How to Cure Your Lawn's Bald Spots
Whether it's crabgrass, clover, dandelions or other pesky weeds, they can steal valuable nutrients from your lawn. Fortunately, combating these is easy for any homeowner.
- Use a weed prevention mix - At the start of each spring, you'll want to put down a layer of weed prevention mix. This won't completely eliminate the weeds, but it will diminish the germination of the previous year's seeds.
- Mow frequently - Maintaining a regular mowing schedule helps keep flower heads from creating more seeds that will add to your troubles.
- Fertilize - A lawn that's flourishing will combat weeds trying to encroach the surface. Fertilize regularly to keep your grass growing strong. This will keep weak weed seedlings from the nutrients they need to grow.
You spent some time cultivating a lush, green lawn, but now it's become the main course for some hungry insects. Here are some ways to help you knock out a bug infestation and get your grass growing strong once again.
- Identify the type of bug - Once you've spotted an area where the grass appears visibly damaged or is growing irregularly, you can go to work. When the pests aren't immediately seen, mix together a water and dish detergent solution and spread that over the area. This will bring insects to the surface. Some bugs will require you to remove the top layer of turf in order to detect them.
- Remove & reseed - Remove the damaged grass and rake the spot until it's even. Once the area is properly irrigated, reseed and apply fertilizer to it. Some bugs prefer a specific type of grass, so you may need to change up the seed to have them heading for the hills.
- Choose pesticide alternatives - Since broad pesticides can attack both the bugs and grass, you might want to try a different approach. Consider different animal deterrents to drive them away. For many pests there are predators that can be introduced that will root them out. It's also helpful to put a bird feeder or two in your lawn to attract birds that will take care of the bugs snacking on your lawn.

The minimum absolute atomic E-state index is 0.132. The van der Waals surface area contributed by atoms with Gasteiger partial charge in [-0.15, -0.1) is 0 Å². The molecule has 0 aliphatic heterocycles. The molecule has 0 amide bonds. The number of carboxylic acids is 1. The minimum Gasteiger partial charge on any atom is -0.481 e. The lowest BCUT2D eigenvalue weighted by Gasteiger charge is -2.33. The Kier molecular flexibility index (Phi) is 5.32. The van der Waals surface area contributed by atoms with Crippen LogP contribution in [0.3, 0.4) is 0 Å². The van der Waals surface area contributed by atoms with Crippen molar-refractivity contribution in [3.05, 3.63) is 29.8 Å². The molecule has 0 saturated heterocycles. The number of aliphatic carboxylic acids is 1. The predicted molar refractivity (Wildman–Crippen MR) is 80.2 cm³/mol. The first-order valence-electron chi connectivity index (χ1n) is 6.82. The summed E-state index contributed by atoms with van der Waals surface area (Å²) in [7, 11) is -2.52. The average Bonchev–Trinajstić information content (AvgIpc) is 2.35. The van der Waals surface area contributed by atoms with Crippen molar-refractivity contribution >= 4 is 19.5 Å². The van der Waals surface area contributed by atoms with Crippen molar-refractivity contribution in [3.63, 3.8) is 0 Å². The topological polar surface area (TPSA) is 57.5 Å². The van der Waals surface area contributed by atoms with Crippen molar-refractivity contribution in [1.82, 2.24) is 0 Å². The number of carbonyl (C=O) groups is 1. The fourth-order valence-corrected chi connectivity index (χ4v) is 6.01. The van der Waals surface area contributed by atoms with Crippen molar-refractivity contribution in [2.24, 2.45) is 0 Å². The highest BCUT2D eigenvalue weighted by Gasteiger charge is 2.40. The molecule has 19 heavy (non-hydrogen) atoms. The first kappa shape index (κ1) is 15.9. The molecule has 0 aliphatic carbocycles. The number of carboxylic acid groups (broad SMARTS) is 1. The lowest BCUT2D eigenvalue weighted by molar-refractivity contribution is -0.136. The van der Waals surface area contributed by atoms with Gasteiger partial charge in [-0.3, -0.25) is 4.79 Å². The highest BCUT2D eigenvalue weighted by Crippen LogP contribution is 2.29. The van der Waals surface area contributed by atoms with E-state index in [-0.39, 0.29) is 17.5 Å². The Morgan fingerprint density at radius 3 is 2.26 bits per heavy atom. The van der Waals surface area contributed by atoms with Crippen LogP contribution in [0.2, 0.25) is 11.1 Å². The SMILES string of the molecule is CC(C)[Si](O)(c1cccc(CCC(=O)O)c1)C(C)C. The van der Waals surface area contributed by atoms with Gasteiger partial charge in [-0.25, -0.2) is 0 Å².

Sometimes your trusty lawn mower can do more harm than good. Let's take a look at how to keep your mower at the right level to avoid hurting your grass.
- Sharpen the blades - A dull blade will tear at the blades instead of slicing through them. At the start of each season and periodically throughout the spring and summer, you'll want to have the blades sharpened. In some cases, it might be better to replace the mower blades altogether.
- Raise the cutting deck - Removing too much of the blade will keep it from growing properly. Make sure to set your mower to only remove the top third of the blade.
If Fido "does his business" in the same spot every morning, it can be problematic. The waste has a high concentration of nitrogen that can deteriorate grass over time. No worries. The solution is simple.
- Remove & flush - Pick up solid waste to keep it from sinking into the soil. Urine spots should be rinsed with water regularly to reduce the nitrogen concentration.
- Reseed - If damage has occurred, remove the dead grass and rake the soil until it is smooth and even. Heavily reseed the area, and water the area twice a day until the seeds germinate. Some products might require more or less frequent watering, so check the item's directions.
- Take precaution - Rotate the places where your dog does its business to avoid damaging the same spots repeatedly.